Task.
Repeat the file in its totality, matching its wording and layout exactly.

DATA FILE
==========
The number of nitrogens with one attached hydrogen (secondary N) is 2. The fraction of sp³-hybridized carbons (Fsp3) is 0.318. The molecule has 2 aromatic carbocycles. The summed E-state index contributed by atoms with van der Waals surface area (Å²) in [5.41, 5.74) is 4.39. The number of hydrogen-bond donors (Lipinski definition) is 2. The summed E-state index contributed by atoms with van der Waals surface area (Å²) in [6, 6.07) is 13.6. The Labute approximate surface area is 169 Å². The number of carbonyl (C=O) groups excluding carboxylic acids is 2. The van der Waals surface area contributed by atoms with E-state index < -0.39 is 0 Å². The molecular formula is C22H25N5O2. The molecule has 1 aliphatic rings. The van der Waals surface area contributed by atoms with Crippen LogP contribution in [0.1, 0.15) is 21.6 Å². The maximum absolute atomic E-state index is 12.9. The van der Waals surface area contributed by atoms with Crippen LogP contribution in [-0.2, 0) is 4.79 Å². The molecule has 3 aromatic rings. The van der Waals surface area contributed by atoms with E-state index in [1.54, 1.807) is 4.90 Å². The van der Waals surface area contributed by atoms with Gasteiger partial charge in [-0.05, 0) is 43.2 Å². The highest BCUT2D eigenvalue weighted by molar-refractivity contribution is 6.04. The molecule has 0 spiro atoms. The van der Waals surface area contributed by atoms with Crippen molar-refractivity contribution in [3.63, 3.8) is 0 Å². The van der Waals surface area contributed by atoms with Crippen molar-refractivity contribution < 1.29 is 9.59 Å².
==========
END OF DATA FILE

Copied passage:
The number of nitrogens with one attached hydrogen (secondary N) is 2. The fraction of sp³-hybridized carbons (Fsp3) is 0.318. The molecule has 2 aromatic carbocycles. The summed E-state index contributed by atoms with van der Waals surface area (Å²) in [5.41, 5.74) is 4.39. The number of hydrogen-bond donors (Lipinski definition) is 2. The summed E-state index contributed by atoms with van der Waals surface area (Å²) in [6, 6.07) is 13.6. The Labute approximate surface area is 169 Å². The number of carbonyl (C=O) groups excluding carboxylic acids is 2. The van der Waals surface area contributed by atoms with E-state index < -0.39 is 0 Å². The molecular formula is C22H25N5O2. The molecule has 1 aliphatic rings. The van der Waals surface area contributed by atoms with Crippen LogP contribution in [0.1, 0.15) is 21.6 Å². The maximum absolute atomic E-state index is 12.9. The van der Waals surface area contributed by atoms with Crippen LogP contribution in [-0.2, 0) is 4.79 Å². The molecule has 3 aromatic rings. The van der Waals surface area contributed by atoms with E-state index in [1.54, 1.807) is 4.90 Å². The van der Waals surface area contributed by atoms with Gasteiger partial charge in [-0.05, 0) is 43.2 Å². The highest BCUT2D eigenvalue weighted by molar-refractivity contribution is 6.04. The molecule has 0 spiro atoms. The van der Waals surface area contributed by atoms with Crippen molar-refractivity contribution in [3.63, 3.8) is 0 Å². The van der Waals surface area contributed by atoms with Crippen molar-refractivity contribution < 1.29 is 9.59 Å².